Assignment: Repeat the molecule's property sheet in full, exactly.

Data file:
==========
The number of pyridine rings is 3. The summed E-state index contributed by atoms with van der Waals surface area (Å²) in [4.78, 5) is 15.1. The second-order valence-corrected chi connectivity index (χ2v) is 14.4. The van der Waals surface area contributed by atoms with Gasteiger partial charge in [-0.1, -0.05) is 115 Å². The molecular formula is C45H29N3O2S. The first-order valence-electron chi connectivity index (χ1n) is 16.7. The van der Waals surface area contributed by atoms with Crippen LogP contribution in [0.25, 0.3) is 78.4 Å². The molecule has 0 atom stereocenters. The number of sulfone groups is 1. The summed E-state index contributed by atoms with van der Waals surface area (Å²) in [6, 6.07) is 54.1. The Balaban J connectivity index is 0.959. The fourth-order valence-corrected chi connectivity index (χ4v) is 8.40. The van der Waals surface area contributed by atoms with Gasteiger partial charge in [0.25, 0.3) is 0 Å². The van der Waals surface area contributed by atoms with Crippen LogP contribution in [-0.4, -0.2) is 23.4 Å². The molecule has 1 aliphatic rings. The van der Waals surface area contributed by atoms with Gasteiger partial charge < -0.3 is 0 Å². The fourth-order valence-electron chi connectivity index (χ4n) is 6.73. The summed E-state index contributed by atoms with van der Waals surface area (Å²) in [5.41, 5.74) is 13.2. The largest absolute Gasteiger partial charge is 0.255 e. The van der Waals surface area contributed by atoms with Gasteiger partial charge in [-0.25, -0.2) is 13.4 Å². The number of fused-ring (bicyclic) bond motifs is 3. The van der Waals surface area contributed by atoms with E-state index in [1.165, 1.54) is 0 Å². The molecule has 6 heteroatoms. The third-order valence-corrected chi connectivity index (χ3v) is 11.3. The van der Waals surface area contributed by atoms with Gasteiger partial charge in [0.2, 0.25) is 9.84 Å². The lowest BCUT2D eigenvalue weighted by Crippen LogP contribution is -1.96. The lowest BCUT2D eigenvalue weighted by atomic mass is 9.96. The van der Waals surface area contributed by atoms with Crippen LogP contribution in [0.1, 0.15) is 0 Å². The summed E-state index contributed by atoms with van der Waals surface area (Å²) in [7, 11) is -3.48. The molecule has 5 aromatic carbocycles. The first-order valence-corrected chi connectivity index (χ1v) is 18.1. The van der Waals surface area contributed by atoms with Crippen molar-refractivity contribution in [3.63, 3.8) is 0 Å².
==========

The number of pyridine rings is 3. The summed E-state index contributed by atoms with van der Waals surface area (Å²) in [4.78, 5) is 15.1. The second-order valence-corrected chi connectivity index (χ2v) is 14.4. The van der Waals surface area contributed by atoms with Gasteiger partial charge in [-0.1, -0.05) is 115 Å². The molecular formula is C45H29N3O2S. The first-order valence-electron chi connectivity index (χ1n) is 16.7. The van der Waals surface area contributed by atoms with Crippen LogP contribution in [0.25, 0.3) is 78.4 Å². The molecule has 0 atom stereocenters. The number of sulfone groups is 1. The summed E-state index contributed by atoms with van der Waals surface area (Å²) in [6, 6.07) is 54.1. The Balaban J connectivity index is 0.959. The fourth-order valence-corrected chi connectivity index (χ4v) is 8.40. The van der Waals surface area contributed by atoms with Gasteiger partial charge in [0.25, 0.3) is 0 Å². The van der Waals surface area contributed by atoms with Crippen LogP contribution in [-0.4, -0.2) is 23.4 Å². The molecule has 1 aliphatic rings. The van der Waals surface area contributed by atoms with Gasteiger partial charge < -0.3 is 0 Å². The fourth-order valence-electron chi connectivity index (χ4n) is 6.73. The summed E-state index contributed by atoms with van der Waals surface area (Å²) in [5.41, 5.74) is 13.2. The largest absolute Gasteiger partial charge is 0.255 e. The van der Waals surface area contributed by atoms with Gasteiger partial charge in [-0.25, -0.2) is 13.4 Å². The number of fused-ring (bicyclic) bond motifs is 3. The van der Waals surface area contributed by atoms with E-state index in [1.165, 1.54) is 0 Å². The molecule has 6 heteroatoms. The third-order valence-corrected chi connectivity index (χ3v) is 11.3. The van der Waals surface area contributed by atoms with Gasteiger partial charge in [0.2, 0.25) is 9.84 Å². The lowest BCUT2D eigenvalue weighted by Crippen LogP contribution is -1.96. The lowest BCUT2D eigenvalue weighted by atomic mass is 9.96. The van der Waals surface area contributed by atoms with Crippen LogP contribution in [0.1, 0.15) is 0 Å². The summed E-state index contributed by atoms with van der Waals surface area (Å²) in [7, 11) is -3.48. The molecule has 5 aromatic carbocycles. The first-order valence-corrected chi connectivity index (χ1v) is 18.1. The van der Waals surface area contributed by atoms with Crippen molar-refractivity contribution in [3.63, 3.8) is 0 Å².